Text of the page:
Arrowhead task screenshotLearning from others, aka 'social learning', lies at the heart of human culture. I have run several lab experiments examining how people learn from one another, who they learn from, when they learn from others rather than alone, and what they learn. Some studies use the 'transmission chain method', where stories or task solutions are passed along linear chains of participants like the game 'Telephone'. These have found, for example, that information about social relationships and interactions is transmitted better than non-social information. Other studies look at how people within fixed groups learn from one another over time. Often these experiments look at technological change, getting participants to design arrowheads, handaxes or other objects reflecting real-life human technology. Previous findings have shown that people prefer to learn from successful others, but often copy others less than they should do; and that causal understanding is often not necessary for improvements in technologies.

Representative publications:

Derex, Bonnefon, Boyd and Mesoudi (2019) Causal understanding is not necessary for the improvement of culturally evolving technology. Nature Human Behaviour 3, 446–452.

Kempe, Lycett and Mesoudi (2012) An experimental test of the accumulated copying error model of cultural mutation for Acheulean handaxe size. PLOS ONE 7, e48333.

Mesoudi (2011) An experimental comparison of human social learning strategies: payoff-biased social learning is adaptive but underused. Evolution and Human Behavior 32, 334–342.

Mesoudi, Whiten and Dunbar (2006) A bias for social information in human cultural transmission. British Journal of Psychology 97, 405–423.

3. Models of Cultural Evolution

Kempe et al. modelI have used theoretical models, primarily agent-based simulations, to explore how different learning dynamics - who copies what, from whom and when - might generate large-scale patterns of cultural evolution. Previous models have looked at beliefs in partible paternity (where children have more than one biological 'father'), copycat suicide, and how the costs of acquiring ever-accumulating knowledge slows down innovation in cumulative cultural evolution.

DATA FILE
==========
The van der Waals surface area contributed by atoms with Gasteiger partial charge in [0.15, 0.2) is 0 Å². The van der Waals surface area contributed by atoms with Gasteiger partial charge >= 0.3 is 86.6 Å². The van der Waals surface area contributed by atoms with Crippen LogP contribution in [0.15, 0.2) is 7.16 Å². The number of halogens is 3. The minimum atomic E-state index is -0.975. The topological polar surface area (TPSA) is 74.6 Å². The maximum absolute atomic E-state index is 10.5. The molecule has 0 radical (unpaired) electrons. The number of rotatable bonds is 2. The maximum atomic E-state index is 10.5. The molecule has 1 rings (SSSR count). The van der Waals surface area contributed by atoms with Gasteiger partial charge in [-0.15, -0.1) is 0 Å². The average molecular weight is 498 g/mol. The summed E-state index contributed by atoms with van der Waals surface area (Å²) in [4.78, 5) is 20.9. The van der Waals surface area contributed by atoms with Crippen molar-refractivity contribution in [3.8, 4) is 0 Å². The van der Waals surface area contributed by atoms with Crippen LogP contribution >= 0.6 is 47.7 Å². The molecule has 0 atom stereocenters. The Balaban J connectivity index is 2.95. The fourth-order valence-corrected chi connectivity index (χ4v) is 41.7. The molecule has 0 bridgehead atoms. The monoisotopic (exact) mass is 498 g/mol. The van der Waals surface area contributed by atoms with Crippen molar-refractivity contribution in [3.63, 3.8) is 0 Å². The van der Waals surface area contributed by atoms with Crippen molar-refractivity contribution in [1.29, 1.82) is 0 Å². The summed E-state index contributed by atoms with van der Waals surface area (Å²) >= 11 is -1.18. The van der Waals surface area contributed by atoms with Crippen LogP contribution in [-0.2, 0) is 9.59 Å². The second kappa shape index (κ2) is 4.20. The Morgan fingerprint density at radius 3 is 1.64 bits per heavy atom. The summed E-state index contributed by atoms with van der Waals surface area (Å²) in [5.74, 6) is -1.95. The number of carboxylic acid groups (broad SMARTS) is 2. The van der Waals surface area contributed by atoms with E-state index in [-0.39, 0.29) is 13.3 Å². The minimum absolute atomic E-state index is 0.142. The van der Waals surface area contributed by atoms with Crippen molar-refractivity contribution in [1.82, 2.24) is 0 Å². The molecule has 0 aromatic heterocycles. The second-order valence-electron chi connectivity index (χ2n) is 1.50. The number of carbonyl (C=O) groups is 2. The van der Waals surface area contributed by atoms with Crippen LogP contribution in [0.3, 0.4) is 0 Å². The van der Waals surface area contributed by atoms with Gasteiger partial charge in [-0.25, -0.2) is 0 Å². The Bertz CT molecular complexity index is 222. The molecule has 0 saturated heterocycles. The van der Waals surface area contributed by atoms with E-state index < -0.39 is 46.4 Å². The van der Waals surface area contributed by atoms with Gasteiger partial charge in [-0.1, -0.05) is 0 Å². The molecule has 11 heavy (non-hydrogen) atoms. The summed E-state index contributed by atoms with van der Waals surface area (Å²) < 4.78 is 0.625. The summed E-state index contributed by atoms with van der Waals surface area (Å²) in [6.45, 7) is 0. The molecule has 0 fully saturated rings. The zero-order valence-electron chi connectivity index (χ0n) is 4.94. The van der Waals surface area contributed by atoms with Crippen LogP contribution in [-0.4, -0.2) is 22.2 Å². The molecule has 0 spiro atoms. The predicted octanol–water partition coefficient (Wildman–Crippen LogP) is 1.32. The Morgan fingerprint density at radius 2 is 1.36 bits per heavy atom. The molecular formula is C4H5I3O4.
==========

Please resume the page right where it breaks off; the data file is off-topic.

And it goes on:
Representative publications:

Kempe, Lycett and Mesoudi (2014) From cultural traditions to cumulative culture: Parameterizing the differences between human and nonhuman culture. Journal of Theoretical Biology 359, 29–36.

Mesoudi (2011) Variable cultural acquisition costs constrain cumulative cultural evolution. PLOS ONE 6, e18239.

Mesoudi (2009) The cultural dynamics of copycat suicide. PLOS ONE 4, e7252.

Mesoudi and Laland (2007) Culturally transmitted paternity beliefs and the evolution of human mating behaviour. Proceedings of the Royal Society B 274, 1273–1278.

4. Migration, Acculturation and Cross-Cultural Variation

Acculturation of attribution styleEver since our species dispersed out of Africa, migration has been a constant fixture of Homo sapiens. 'Acculturation' describes the psychological and behavioural changes that occur as a result of migration. I have recently studied how acculturation affects the psychological characteristics of first and second generation British Bangladeshi migrants in London, as well as theoretical models of how acculturation and migration interact to shape cultural diversity over time. Lab experiments have mapped cross-cultural variation in social learning, showing higher rates of social learning in mainland China than in the West.